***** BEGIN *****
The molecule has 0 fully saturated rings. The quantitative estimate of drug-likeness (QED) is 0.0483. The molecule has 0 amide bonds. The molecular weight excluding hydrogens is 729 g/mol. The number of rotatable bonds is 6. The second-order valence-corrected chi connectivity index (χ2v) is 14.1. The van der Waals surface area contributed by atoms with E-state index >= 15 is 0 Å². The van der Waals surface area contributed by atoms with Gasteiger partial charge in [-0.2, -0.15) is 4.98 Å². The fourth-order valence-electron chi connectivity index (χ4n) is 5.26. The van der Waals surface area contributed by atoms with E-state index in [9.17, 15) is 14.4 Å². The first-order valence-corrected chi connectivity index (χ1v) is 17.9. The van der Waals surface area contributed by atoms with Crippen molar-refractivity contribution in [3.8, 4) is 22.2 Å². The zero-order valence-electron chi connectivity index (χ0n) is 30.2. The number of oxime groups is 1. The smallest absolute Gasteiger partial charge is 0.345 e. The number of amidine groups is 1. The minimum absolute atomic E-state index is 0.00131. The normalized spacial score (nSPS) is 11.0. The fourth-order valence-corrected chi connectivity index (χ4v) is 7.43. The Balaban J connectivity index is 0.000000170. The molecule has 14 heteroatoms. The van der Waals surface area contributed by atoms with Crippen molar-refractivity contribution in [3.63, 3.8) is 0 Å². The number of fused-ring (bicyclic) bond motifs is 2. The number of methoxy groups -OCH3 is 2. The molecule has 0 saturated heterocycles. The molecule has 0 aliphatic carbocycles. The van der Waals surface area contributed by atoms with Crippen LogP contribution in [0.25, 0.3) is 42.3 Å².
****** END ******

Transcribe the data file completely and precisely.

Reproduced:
The molecule has 0 fully saturated rings. The quantitative estimate of drug-likeness (QED) is 0.0483. The molecule has 0 amide bonds. The molecular weight excluding hydrogens is 729 g/mol. The number of rotatable bonds is 6. The second-order valence-corrected chi connectivity index (χ2v) is 14.1. The van der Waals surface area contributed by atoms with E-state index >= 15 is 0 Å². The van der Waals surface area contributed by atoms with Gasteiger partial charge in [-0.2, -0.15) is 4.98 Å². The fourth-order valence-electron chi connectivity index (χ4n) is 5.26. The van der Waals surface area contributed by atoms with E-state index in [9.17, 15) is 14.4 Å². The first-order valence-corrected chi connectivity index (χ1v) is 17.9. The van der Waals surface area contributed by atoms with Crippen molar-refractivity contribution in [3.8, 4) is 22.2 Å². The zero-order valence-electron chi connectivity index (χ0n) is 30.2. The number of oxime groups is 1. The smallest absolute Gasteiger partial charge is 0.345 e. The number of amidine groups is 1. The minimum absolute atomic E-state index is 0.00131. The normalized spacial score (nSPS) is 11.0. The fourth-order valence-corrected chi connectivity index (χ4v) is 7.43. The Balaban J connectivity index is 0.000000170. The molecule has 14 heteroatoms. The van der Waals surface area contributed by atoms with Crippen molar-refractivity contribution in [3.63, 3.8) is 0 Å². The number of fused-ring (bicyclic) bond motifs is 2. The number of methoxy groups -OCH3 is 2. The molecule has 0 saturated heterocycles. The molecule has 0 aliphatic carbocycles. The van der Waals surface area contributed by atoms with Crippen LogP contribution in [0.25, 0.3) is 42.3 Å².